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Connecting With People – What It Is and Isn’t, And Why You Might Find It Hard

by Andrea Blundell

Connecting with people is now proven by research to be good for our moods, and even our physical health.

  • But what is “connecting”, really?
  • What makes it so important?
  • How can you tell if you are actually connecting to others?
  • And what can you do if this subject a constant struggle for you?

Do I really have to connect with others?

Connection has been recognised as important to wellbeing since the last century.

Psychologist Abraham Maslow’s famed ‘hierarchy of needs‘ places our need to belong as secondary only to our survival needs. And attachment theory suggests that a child needs a trusting connection with a caregiver to do well as an adult.

Connection protects our mental health. A study on men who suffered depression showed that even joining just one social group lowered chances of feeling depressed again by 25%. [1]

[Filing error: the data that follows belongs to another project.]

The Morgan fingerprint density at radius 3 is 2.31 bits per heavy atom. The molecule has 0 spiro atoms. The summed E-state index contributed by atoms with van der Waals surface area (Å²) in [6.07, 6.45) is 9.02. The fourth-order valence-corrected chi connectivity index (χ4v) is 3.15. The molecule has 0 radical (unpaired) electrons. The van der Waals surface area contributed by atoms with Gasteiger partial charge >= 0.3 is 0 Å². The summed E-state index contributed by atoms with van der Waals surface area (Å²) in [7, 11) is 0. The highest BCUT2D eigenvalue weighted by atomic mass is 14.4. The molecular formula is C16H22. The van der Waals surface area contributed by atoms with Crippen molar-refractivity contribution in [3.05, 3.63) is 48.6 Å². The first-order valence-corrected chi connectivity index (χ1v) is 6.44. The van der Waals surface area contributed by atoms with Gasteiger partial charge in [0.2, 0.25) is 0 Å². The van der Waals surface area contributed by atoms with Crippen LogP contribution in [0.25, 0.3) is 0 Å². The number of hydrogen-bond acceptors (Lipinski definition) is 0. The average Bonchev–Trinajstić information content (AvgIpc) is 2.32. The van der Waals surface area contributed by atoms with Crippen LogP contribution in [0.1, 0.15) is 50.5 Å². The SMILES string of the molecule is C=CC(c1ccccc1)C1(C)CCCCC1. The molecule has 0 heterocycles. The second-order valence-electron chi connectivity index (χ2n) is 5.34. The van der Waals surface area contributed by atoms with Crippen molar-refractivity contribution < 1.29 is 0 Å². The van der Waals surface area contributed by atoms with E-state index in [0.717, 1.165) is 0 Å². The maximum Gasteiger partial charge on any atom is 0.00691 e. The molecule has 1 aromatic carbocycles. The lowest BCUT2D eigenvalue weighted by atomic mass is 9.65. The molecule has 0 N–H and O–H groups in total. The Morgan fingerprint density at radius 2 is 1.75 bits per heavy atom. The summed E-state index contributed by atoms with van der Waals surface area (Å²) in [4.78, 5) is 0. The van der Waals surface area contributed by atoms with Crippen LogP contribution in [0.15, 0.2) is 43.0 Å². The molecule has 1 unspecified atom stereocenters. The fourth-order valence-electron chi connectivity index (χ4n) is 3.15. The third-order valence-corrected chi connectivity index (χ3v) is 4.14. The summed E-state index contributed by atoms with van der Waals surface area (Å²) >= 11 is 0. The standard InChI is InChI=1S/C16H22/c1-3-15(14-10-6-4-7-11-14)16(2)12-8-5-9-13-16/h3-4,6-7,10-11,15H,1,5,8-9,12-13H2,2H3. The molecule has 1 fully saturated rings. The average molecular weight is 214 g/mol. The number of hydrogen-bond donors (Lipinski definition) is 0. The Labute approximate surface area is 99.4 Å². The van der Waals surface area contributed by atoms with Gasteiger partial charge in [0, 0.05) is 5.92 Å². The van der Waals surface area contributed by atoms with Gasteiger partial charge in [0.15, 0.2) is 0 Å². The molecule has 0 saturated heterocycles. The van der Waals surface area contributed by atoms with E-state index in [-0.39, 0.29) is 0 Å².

And connection even matters when it comes to physical health and longevity.

A large scale research review  on connection’s link with living a long, disease free life found that low social connection has as much of an affect on our mortality rate as not exercising, and is twice as harmful as being overweight. The review also felt loneliness affects morbidity as much as a smoking or alcohol problem. [2]. 

What does connecting with people really mean?

Real connection is more than just talking to others or sharing interests. After all, we can talk for over an hour with someone about sports or politics, even if we secretly can’t stand them.

More profound than mere conversation, true connection can happen without words and with someone we don’t even know. On the other hand, constant contact, such as working with someone every day, is no guarantee of actual connection.

Connecting with others is a sense of being open and available to another person, even as you feel they are open and available to you. Other ingredients of human connection are empathy and compassion – we feel goodwill to the person we are connecting with.

Examples of connection with others

Examples of human connection are things such as the below: